By Suzanne Sparrow Watson
Sunday is Mother’s Day and as you loyal readers know, our mother passed away earlier this year. So this is the first Mother’s Day that we will not have a mother to send flowers, cards and well-wishes to. Last year my brother Bob and his wife Linda sent mom such a beautiful arrangement of flowers that mom commented to me that it was the best gift she had ever received. Which only cemented my hunch that she always liked him best.
As anyone who knew her could attest, she was a driven and opinionated woman. No misplaced hair or wrinkled shirt went unnoticed – or commented upon. She was the first to point out that we had gained a few pounds. Mom took great pride in her appearance, always wearing a perfectly coordinated outfit, matching shoes and oftentimes donning a rather large hat. Her children, by contrast, are big fans of what I like to refer to as “soft clothes”. Anything that has an elastic waistband or has been washed to within an inch of its life is just great with us. In other words, we sometimes look like we were raised by wolves – a trait that bothered her no end.
My differences with her were many; we just seemed to view the world from opposite perspectives. This was never more apparent than when she bought a new pair of reading glasses several years ago. By this time I was watching her finances and reviewing her cash flow every three months. So when she told me she had spent $500 on a pair of Versace glasses (see picture above) I just about keeled over. I knew that she was already running low on money and couldn’t believe her extravagance. “Why in the heck would you spend that kind of money?” I shouted into the phone. She explained that they had little diamonds in them and that she just wanted something from a top designer. I was furious. But not as furious as I was six months later when she lost them.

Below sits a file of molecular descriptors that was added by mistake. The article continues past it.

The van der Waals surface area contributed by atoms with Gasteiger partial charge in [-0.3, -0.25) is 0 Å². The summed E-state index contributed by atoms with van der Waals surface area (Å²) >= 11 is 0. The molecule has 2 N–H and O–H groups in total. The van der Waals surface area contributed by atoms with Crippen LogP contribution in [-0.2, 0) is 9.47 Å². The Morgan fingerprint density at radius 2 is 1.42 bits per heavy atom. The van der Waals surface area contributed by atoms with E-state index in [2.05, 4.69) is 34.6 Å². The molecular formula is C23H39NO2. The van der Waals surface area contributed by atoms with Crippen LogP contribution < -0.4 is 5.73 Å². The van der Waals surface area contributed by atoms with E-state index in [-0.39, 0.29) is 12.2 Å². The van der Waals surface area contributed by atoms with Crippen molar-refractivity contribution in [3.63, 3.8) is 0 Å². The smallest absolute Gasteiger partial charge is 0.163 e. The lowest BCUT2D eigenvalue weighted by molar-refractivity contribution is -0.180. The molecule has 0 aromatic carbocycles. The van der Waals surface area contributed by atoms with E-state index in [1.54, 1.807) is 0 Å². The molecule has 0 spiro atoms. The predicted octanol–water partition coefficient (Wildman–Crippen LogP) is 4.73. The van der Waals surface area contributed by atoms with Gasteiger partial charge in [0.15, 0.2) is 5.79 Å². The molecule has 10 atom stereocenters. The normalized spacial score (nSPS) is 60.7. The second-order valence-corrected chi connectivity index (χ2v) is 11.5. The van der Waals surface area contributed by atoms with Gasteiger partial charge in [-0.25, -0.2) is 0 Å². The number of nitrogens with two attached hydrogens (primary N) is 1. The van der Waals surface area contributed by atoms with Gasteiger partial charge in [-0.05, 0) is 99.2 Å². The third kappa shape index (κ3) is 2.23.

And just to demonstrate how seriously she took my financial advice, she promptly spent another $500 to buy the very same pair again. I was flabbergasted. Here was a woman who saved aluminum foil remnants and took home doggie bags that went stale in her refrigerator just because she couldn’t “waste good money” by leaving food at a restaurant. I thought she had lost her mind.
Turns out, she had only lost her memory. A few weeks after she bought the second pair of glasses she discovered the first pair in the lost and found drawer at her church.
After she died we were cleaning out her apartment and I noticed that her reading glasses were on the nightstand. I tucked them into my purse for safekeeping – I’d be darned if I was going to throw away a $500 pair of glasses! I thought they would be a good reminder of her foolish spending. When I got home I put them on top of my closet dresser, where I see them every day.
A few weeks ago I looked at them (with my $18 Costco reading glasses) and noticed that quite a few of the diamonds are missing. Her vision was so poor that I’m sure she was blissfully unaware of their current shabby condition. I began to see the glasses in a different light. Maybe they aren’t a reminder of her foolish spending but rather that when I am old, I might also make some choices that others think inappropriate. Maybe when I’m old, I too will want just one extravagant thing that makes me feel good, even when I can’t afford it. Maybe when I get older I will begin to see things through my mother’s eyes. Who knows? Maybe I’ll even buy very expensive reading glasses – twice.